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US Should Stop Training Iraqi Security Forces
New Report Warns Against Empowering Army in Absence of Political Reconciliation
06/25/2007 5:05 PM ET

"The current Iraq strategy is exactly what Al Qaeda wants—the United States distracted and pinned down by Iraq’s internal conflicts and trapped in a quagmire that has become the perfect rallying cry and recruitment tool for Al Qaeda," according to a new report released Monday by the Center for American Progress.

The report's authors, Brian Katulis, Lawrence J. Korb, and Peter Juul, warn that, "The fundamental premise of Bush’s surge strategy—that Iraq’s leaders will make key decisions to advance their country’s political transition and national reconciliation—is at best misguided and clearly unworkable. Neither U.S. troops in and around Baghdad nor diplomats in the Green Zone can force Iraqi leaders to hold their country together."

The most radical suggestion of the report concerns a recommendation that the US cease arming and training Iraqi security forces--at least until Maliki's government has reached consensus on outstanding political matters.

The Iraqi security forces have been plagued by the infiltration of militia groups, and implicated in sectarian violence, leading the report to conclude:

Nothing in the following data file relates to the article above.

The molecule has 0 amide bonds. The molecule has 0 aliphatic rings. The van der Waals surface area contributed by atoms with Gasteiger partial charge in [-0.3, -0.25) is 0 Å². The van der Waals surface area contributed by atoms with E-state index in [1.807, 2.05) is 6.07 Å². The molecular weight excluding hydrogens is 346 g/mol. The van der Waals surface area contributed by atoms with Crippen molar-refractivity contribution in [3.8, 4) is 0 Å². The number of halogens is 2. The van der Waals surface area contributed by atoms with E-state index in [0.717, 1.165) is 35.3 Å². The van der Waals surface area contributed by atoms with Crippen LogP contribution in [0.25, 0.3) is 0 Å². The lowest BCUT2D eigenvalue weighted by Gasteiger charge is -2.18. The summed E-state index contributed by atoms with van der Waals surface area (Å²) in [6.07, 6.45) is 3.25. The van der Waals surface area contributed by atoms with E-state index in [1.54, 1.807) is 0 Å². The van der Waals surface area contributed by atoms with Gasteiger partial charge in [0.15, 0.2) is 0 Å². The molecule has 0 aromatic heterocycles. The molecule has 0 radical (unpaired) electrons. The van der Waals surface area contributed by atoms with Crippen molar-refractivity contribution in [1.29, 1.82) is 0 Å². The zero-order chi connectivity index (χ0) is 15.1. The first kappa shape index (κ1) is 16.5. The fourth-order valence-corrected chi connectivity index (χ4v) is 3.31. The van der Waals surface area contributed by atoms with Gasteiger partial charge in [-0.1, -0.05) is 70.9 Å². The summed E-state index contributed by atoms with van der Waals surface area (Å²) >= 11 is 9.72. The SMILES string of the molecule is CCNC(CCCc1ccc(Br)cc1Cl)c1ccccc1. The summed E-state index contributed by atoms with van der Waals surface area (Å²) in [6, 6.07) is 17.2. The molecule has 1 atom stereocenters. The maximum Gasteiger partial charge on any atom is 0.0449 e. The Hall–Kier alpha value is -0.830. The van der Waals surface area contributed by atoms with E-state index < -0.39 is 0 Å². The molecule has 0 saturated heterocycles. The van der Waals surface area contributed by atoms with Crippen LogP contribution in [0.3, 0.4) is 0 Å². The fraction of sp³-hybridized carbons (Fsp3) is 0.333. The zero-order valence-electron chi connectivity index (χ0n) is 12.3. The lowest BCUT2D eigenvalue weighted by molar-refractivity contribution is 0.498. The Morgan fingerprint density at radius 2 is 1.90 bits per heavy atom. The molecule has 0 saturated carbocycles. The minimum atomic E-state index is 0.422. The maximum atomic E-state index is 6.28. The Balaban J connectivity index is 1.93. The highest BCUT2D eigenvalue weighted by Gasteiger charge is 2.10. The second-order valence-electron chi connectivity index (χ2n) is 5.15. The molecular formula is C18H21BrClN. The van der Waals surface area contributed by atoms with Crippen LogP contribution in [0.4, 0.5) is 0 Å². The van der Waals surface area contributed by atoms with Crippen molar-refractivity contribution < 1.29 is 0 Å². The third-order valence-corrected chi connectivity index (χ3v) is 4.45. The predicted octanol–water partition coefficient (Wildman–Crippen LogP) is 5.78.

Spending billions to arm Iraq’s security forces without political consensus among Iraq’s leaders carries significant risks—the largest of which is arming faction-ridden national Iraqi units before a unified national government exists that these armed forces will loyally support. Training and equipping Iraqi security forces risks making Iraq’s civil war even bloodier and more vicious than it already is today. It also increases the dangers that these weapons will one day be turned against the United States and its allies in the region.

Rather than relying solely on the central government, the US initiative should "build on the efforts of the Bush administration to put more emphasis on provincial and local leadership."

If all goes well, CAP recommends the full redeployment of US forces from Iraq by September 2008, except for a contingent of 8,000 to 10,000 troops that would be based in Kurdistan as a buffer to prevent an outbreak of hostilities on the border with Turkey.

Lawrence Korb and Brian Katulis made a big stir with their September 2005 report Strategic Redeployment, which was the first major think tank study to advocate the withdrawal of US troops. Written off by many critics as the product of a "liberal" institution, many ideas put forth in the study--such as a transition to targeted counterterrorism operations and a renewed emphasis on regional diplomacy--were ultimately accepted as a part of revised US strategy.

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